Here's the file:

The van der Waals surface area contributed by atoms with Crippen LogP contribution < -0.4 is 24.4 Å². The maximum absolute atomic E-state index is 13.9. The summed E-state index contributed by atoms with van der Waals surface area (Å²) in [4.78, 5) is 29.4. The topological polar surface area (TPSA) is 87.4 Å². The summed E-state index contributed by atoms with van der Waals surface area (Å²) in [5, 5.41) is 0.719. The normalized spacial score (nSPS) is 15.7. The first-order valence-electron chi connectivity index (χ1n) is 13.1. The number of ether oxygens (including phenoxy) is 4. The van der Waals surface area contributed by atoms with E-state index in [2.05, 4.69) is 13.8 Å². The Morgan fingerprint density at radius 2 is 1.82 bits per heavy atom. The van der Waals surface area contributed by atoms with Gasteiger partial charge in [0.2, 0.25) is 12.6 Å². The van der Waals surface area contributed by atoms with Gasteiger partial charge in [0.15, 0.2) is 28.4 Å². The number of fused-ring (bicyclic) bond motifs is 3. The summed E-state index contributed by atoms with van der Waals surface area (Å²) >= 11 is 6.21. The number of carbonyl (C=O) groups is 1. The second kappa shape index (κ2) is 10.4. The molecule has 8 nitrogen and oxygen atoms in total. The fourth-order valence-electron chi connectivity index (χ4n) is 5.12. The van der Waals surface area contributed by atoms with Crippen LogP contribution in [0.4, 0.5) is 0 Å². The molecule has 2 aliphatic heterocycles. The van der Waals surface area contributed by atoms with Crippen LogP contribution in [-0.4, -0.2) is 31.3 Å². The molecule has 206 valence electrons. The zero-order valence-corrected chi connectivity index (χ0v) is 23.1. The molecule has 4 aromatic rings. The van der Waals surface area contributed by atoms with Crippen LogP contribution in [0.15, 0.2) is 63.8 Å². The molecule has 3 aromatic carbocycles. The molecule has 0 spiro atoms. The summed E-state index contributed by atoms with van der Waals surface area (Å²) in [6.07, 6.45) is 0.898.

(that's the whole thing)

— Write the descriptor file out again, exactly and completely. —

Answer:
The van der Waals surface area contributed by atoms with Crippen LogP contribution < -0.4 is 24.4 Å². The maximum absolute atomic E-state index is 13.9. The summed E-state index contributed by atoms with van der Waals surface area (Å²) in [4.78, 5) is 29.4. The topological polar surface area (TPSA) is 87.4 Å². The summed E-state index contributed by atoms with van der Waals surface area (Å²) in [5, 5.41) is 0.719. The normalized spacial score (nSPS) is 15.7. The first-order valence-electron chi connectivity index (χ1n) is 13.1. The number of ether oxygens (including phenoxy) is 4. The van der Waals surface area contributed by atoms with E-state index in [2.05, 4.69) is 13.8 Å². The Morgan fingerprint density at radius 2 is 1.82 bits per heavy atom. The van der Waals surface area contributed by atoms with Gasteiger partial charge in [0.2, 0.25) is 12.6 Å². The van der Waals surface area contributed by atoms with Gasteiger partial charge in [0.15, 0.2) is 28.4 Å². The number of fused-ring (bicyclic) bond motifs is 3. The summed E-state index contributed by atoms with van der Waals surface area (Å²) >= 11 is 6.21. The number of carbonyl (C=O) groups is 1. The second kappa shape index (κ2) is 10.4. The molecule has 8 nitrogen and oxygen atoms in total. The fourth-order valence-electron chi connectivity index (χ4n) is 5.12. The van der Waals surface area contributed by atoms with Crippen LogP contribution in [0.4, 0.5) is 0 Å². The molecule has 2 aliphatic heterocycles. The van der Waals surface area contributed by atoms with Crippen LogP contribution in [-0.4, -0.2) is 31.3 Å². The molecule has 206 valence electrons. The zero-order valence-corrected chi connectivity index (χ0v) is 23.1. The molecule has 4 aromatic rings. The van der Waals surface area contributed by atoms with Crippen LogP contribution in [0.15, 0.2) is 63.8 Å². The molecule has 3 aromatic carbocycles. The molecule has 0 spiro atoms. The summed E-state index contributed by atoms with van der Waals surface area (Å²) in [6.07, 6.45) is 0.898.